Richard Sheane was the proprietor of Sheane Brothers & Company, an engineering firm and foundry in Wicklow Town. Born to Richard and Susan Sheane of Coolnakilly, Glenealy in 1871, Richard married Alice Haskins in 1908 and they lived at Morton’s Lane, Wicklow Town with their two children Sydney and Margaret. Richard died in 1955 at the age of 84.
By kind permission of the Wicklow Historical Society – published in Wicklow Historical Society Journal Vol. 3. No.1. 2002.
Liberty Hall Bombarded
This being the second day of the Spring Show I again started for Ballsbridge, accompanied by my brother Tom who with his wife and children, had tried to get to Newry, the day before via Amien St., but could not, and had been compelled to return to Co. Wicklow. He now intended to have another try by himself, and if he could not get a train, he and I had planned to leave Dublin about 3 p.m. and motor to Newry.
We reached Ballsbridge about 10 o’clock, and learned that there had been very fierce fighting during the night, and that early that morning Liberty Hall had been bombarded by the Naval yacht “Helga”, and that about 2000 troops were en-route from Kingstown, where they had been landed from England.
The advance Guard of these reached Ballsbridge about 11.50 and stopped for a short rest in the roadway fronting the Ballsbridge premises. These men were nearly all Sherwood Foresters. After about ten minutes rest, they again fell in, and marched away in the direction of Pembroke Road, accompanied by the prayers, and good wishes, of our undefended crowd in the Showyard. You must please understand, that for two days, our sole visible means of defence, consisted of a canvas fire hose attached to a hydrant in the Central Hall, the water from which the Superintendent proposed to direct upon the rebels, if they attempted to come to close quarters, but I must confess that most of us had very little faith in this means of defence, and were rather relieved, that there was now a prospect of rifles and bullets instead of hose, and water to come between us and the troops of the newly proclaimed Irish Republic, some of whom we could see on the previous day tearing up the railway line at Lansdowne Road, quite close to the Showyard.
Soon after the first lot of troops marched away, another detachment came in sight, and having reached the front of the Show premises, they stopped as the first lot had done, and certainly if men ever needed a rest, they did. The poor chaps were almost completely done up by their tramp along the hard road from Kingstown, under a blazing sun, and carrying their ninety pound kit. On this occasion we were ready for them with refreshments viz -sandwiches, minerals, and cigarettes. The first lot had not so good a reception, as they came upon us unawares, but these had a better time, in fact as one jolly young Tommy remarked “They were living like gentlemen”.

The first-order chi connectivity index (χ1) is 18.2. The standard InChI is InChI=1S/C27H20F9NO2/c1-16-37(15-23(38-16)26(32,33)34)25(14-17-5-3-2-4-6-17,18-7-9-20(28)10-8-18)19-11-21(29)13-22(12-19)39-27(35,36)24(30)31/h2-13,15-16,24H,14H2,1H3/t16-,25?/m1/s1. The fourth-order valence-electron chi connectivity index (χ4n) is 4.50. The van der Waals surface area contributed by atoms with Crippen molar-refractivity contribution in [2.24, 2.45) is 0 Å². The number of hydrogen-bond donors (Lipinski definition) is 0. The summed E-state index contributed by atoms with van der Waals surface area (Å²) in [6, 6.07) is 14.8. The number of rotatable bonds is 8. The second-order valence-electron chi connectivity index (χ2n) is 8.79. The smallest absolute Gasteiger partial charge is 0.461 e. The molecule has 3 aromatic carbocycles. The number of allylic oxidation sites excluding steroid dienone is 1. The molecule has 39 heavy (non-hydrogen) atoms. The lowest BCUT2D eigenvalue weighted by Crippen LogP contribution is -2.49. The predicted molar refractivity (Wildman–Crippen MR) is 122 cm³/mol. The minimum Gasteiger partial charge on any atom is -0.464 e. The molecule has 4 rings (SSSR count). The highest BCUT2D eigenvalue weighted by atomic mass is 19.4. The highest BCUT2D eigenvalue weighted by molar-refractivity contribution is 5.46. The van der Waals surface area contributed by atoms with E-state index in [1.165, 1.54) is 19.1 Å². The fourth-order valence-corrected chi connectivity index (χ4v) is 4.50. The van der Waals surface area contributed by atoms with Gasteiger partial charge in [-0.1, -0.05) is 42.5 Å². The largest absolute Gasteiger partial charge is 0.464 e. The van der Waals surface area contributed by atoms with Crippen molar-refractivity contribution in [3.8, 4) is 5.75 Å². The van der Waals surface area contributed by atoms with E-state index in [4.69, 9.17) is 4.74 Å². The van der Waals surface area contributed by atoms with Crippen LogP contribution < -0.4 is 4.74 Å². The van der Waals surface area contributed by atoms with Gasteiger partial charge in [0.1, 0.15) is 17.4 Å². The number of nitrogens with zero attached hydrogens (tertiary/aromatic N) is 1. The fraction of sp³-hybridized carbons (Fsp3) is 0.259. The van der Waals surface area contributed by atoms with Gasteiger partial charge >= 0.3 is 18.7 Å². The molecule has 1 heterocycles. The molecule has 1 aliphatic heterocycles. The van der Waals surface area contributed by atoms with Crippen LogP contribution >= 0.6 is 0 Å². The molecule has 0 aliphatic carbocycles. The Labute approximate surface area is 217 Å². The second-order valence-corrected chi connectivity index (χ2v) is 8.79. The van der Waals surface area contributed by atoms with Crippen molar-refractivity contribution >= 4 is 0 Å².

’Coolness Under Fire’
After about 10 minutes rest, this detachment moved off city-wards, and as the main body had now come up, there was a column of troops as far as we could see, in the direction of Kingstown.
Just as the head of the column reached about the centre of the bridge, they were met by a volley of rifle fire from the house in front of them, and about 200 yards distant from the place where we were standing. One man fell on the bridge, and this appeared to be the only casualty.
As the snipers continued to fire on them the troops got orders to take cover. A firing party ran forward, and lying about three feet apart in a line across the roadway, commenced firing at their attackers.
We were all greatly struck by the coolness of these young soldiers, who were nearly all under fire for the first time in their lives
We were all greatly struck by the coolness of these young soldiers, who were nearly all under fire for the first time in their lives. We noticed no hesitation, and no panic, even when met by that first unexpected volley. They coolly marched to their appointed places, and their only anxiety appeared to be to get to grips with the rebels.
The whole column was now of course halted in the roadway, and although most of them were within range of the rebel fire, they were more intent on opening tins of corned beef, and making some sort of a meal than in worrying about stray bullets. They kept on advising us civilians to keep away from the railings, but showed no anxiety about themselves, although they were out in the roadway, and in the direct line of fire while we were in comparative safety, locked away inside. For we civilians had all been shepherded in off the roadway when the battle begun, and the gates locked on us. At one time it seemed quite possible that we might have to remain in the Show grounds all night, and my brother and I had made up our minds to remain in the car. We had brought some sandwiches with us, and could have eaten the lot at 2 o’clock, but kept about half of them, along with some tea in a Thermos Flask, to have later on in the event of our being besieged for the night.